Action, not words

Promoting wellbeing in schools through action

For Nicholas Chaddock, just talking about wellbeing in the classroom achieves little. Doing rather than talking is the key.

Curriculum change

Countries such as Finland and Japan have re-written their curricula to include what they call ‘sustainable well-being’ which puts happiness at the heart of education. As long as 10 years ago, the United Nations passed a resolution recommending that member states give greater attention to happiness and well-being in their national education policies. Yet the debate on how to transform education to meet modern world learning needs and the social and emotional demands on our children continues onwards.

You are what you do

Developing character strengths and positive human qualities is at the heart of initiatives like Martin Seligman’s PERMA model. Models like these are universal in their goals of measuring attributes that contribute to individuals flourishing with healthy levels of optimism, enthusiasm, emotional stability, resilience and physical health. However, as the saying goes, ‘You are what you do, not what you say you’ll do’.

The need for experiences

When it comes to wellbeing, our pupils need more experiences and fewer classroom-based discussions. Our pupils are becoming disengaged with the language of wellbeing. In some cases, they are dangerously aware of what they need to say to avoid the kind of meaningful conversations and actions they should be engaged in when they are struggling. To solve this, I believe linking the classroom and the outside world should be top of the agenda for school leaders across Asia, as we awake to a world that is moving on from the Covid crisis.

 

When it comes to well-being, our pupils need more experiences and fewer classroom-based discussions.

Real life adventures

By connecting the language of well-being to real life adventures gives our pupils  genuine, palpable experiences to discuss and relate to. The world has changed. Parenting has changed. For better or for worse it does not matter. What matters is we do everything we can to arm our pupils with the life skills to cope with human interaction and relationships, time management and health. Schools have to provide the experiences parents and life in general once provided for previous generations. Generation Z are simply not having the same childhood experiences we had growing up and it is severely impacting their well-being. Furthermore, they are growing tired and disgruntled with being asked to discuss the issues they face without any clear context or purpose.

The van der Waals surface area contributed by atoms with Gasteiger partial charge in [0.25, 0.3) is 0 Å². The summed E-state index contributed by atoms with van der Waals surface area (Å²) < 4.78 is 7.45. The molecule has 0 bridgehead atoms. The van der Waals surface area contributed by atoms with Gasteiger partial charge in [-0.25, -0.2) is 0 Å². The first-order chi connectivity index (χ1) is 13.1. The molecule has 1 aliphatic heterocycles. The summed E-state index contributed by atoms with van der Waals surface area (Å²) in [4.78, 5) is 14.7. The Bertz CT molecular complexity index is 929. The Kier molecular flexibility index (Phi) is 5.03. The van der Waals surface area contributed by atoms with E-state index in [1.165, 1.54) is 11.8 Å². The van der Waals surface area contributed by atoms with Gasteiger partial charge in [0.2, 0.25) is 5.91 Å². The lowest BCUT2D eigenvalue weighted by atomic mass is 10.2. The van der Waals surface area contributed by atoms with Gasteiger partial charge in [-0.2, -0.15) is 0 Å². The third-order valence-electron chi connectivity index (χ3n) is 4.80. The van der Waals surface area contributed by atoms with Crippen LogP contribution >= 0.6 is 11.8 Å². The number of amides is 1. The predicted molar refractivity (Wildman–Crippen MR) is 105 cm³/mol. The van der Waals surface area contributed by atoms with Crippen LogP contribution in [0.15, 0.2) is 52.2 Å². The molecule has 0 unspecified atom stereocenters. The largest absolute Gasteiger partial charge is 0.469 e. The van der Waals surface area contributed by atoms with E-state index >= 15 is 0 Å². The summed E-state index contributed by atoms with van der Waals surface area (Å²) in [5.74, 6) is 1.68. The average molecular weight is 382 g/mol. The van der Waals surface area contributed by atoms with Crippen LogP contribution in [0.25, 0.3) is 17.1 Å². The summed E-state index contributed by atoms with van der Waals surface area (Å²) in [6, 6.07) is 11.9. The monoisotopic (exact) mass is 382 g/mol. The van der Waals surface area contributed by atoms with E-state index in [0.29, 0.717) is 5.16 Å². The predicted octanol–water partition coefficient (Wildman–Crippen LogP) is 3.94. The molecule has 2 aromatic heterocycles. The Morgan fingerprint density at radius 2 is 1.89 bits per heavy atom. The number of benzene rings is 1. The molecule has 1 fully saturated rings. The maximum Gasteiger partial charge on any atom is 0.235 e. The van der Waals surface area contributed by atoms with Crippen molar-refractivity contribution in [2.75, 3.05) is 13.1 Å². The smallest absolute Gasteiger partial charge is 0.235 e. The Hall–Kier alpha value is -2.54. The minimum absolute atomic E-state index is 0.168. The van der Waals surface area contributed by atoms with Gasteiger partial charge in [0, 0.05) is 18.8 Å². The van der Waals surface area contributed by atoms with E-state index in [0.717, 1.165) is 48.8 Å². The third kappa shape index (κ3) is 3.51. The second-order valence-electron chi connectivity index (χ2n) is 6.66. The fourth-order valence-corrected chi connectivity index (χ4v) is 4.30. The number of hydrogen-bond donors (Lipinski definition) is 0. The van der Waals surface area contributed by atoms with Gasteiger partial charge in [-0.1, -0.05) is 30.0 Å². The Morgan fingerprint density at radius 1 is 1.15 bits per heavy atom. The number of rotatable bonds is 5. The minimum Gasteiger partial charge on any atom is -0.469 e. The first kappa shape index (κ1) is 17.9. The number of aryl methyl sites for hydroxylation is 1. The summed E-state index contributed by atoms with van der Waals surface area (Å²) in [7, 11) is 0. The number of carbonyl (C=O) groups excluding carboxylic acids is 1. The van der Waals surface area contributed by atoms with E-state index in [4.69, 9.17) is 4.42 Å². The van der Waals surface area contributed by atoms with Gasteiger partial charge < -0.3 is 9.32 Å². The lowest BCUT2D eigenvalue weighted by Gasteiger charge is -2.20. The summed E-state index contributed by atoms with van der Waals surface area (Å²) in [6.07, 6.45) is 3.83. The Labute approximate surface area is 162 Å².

Role of Outdoor Ed. Coordinators

The Outdoor Education Coordinator job traditionally brings to mind someone who organises ‘outward-bound’ trips. This is a narrow and dated vision of a role that now carries huge pastoral and academic responsibilities. The modern role demands provision of experiential education of all kinds. We have to connect the classroom to the real world, not just in terms of subject learning, but also in terms of well-being models used in our pastoral provision.

Empathy and action

For example, we know that effective empathy declines in boys aged between 13 and 16 years old. Empathy is traditionally learnt from the warmth and caring of parents, but in many of our schools there are alarming levels of affluent neglect. This is driving negative behaviour in some of our pupils. A study showed that children in South Korea spend an average of six minutes a day with their father, the least of any country in the OECD. When asked if there was a friend or relative they could turn to when they were having a hard time, the number of young South Koreans who said ‘no’ was the highest in the OECD. Other Asian countries we work in showed similar statistics.

Building relationships through shared experience

We cannot change this, but we can change our provision and understanding in school. We can provide opportunities for children to build stronger relationships through shared experiences that help develop mindfulness of others. Then when we return to the classroom we can use the language of well-being to analyse what we did, how we did it, what we learnt, how we felt, how we feel and what we would do differently next time. This gives our pastoral care real context and purpose.

The experiential foundation to wellbeing

In Korean there is an expression young people use to describe older people who give them unwanted advice – that expression is 꼰대 (Geondae).

Only when we give our pupils the experiential foundation they need to develop these character strengths are we truly qualified to discuss the language of well-being with them to the extent we do today in our tutor rooms, assemblies and PSHE classrooms.

 

Nicholas is from York in the UK, but is very happy to call Jeju island, South Korea home. Second language pedagogy and the acquisition of academic English, along with outdoor education and extra-curricular programmes, have been the main focus of his teaching career. Nicholas currently works at North London Collegiate on Jeju island.

 

 

 

Feature and Supporting images kindly provided by Nicholas